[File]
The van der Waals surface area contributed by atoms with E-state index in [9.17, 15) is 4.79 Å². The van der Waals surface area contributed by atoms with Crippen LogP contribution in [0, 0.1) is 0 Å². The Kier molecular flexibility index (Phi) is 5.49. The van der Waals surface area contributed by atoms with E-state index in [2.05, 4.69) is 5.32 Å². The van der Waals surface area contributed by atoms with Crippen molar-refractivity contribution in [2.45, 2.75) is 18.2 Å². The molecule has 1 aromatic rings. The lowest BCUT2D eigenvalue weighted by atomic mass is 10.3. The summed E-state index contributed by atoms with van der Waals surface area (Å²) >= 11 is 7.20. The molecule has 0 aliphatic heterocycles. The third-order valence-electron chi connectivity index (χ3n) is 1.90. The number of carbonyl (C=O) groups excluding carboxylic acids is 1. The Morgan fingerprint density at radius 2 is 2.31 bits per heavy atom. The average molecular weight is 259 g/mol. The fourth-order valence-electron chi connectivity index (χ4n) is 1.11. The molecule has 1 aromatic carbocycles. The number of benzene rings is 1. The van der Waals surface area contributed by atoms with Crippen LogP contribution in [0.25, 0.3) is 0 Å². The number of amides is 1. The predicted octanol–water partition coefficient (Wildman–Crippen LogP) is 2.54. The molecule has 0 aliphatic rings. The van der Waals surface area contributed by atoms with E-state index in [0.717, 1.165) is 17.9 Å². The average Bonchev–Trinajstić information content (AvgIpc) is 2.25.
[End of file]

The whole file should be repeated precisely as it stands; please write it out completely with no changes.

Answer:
The van der Waals surface area contributed by atoms with E-state index in [9.17, 15) is 4.79 Å². The van der Waals surface area contributed by atoms with Crippen LogP contribution in [0, 0.1) is 0 Å². The Kier molecular flexibility index (Phi) is 5.49. The van der Waals surface area contributed by atoms with E-state index in [2.05, 4.69) is 5.32 Å². The van der Waals surface area contributed by atoms with Crippen molar-refractivity contribution in [2.45, 2.75) is 18.2 Å². The molecule has 1 aromatic rings. The lowest BCUT2D eigenvalue weighted by atomic mass is 10.3. The summed E-state index contributed by atoms with van der Waals surface area (Å²) >= 11 is 7.20. The molecule has 0 aliphatic heterocycles. The third-order valence-electron chi connectivity index (χ3n) is 1.90. The number of carbonyl (C=O) groups excluding carboxylic acids is 1. The Morgan fingerprint density at radius 2 is 2.31 bits per heavy atom. The average molecular weight is 259 g/mol. The fourth-order valence-electron chi connectivity index (χ4n) is 1.11. The molecule has 1 aromatic carbocycles. The number of benzene rings is 1. The van der Waals surface area contributed by atoms with Crippen LogP contribution in [0.25, 0.3) is 0 Å². The number of amides is 1. The predicted octanol–water partition coefficient (Wildman–Crippen LogP) is 2.54. The molecule has 0 aliphatic rings. The van der Waals surface area contributed by atoms with E-state index in [0.717, 1.165) is 17.9 Å². The average Bonchev–Trinajstić information content (AvgIpc) is 2.25.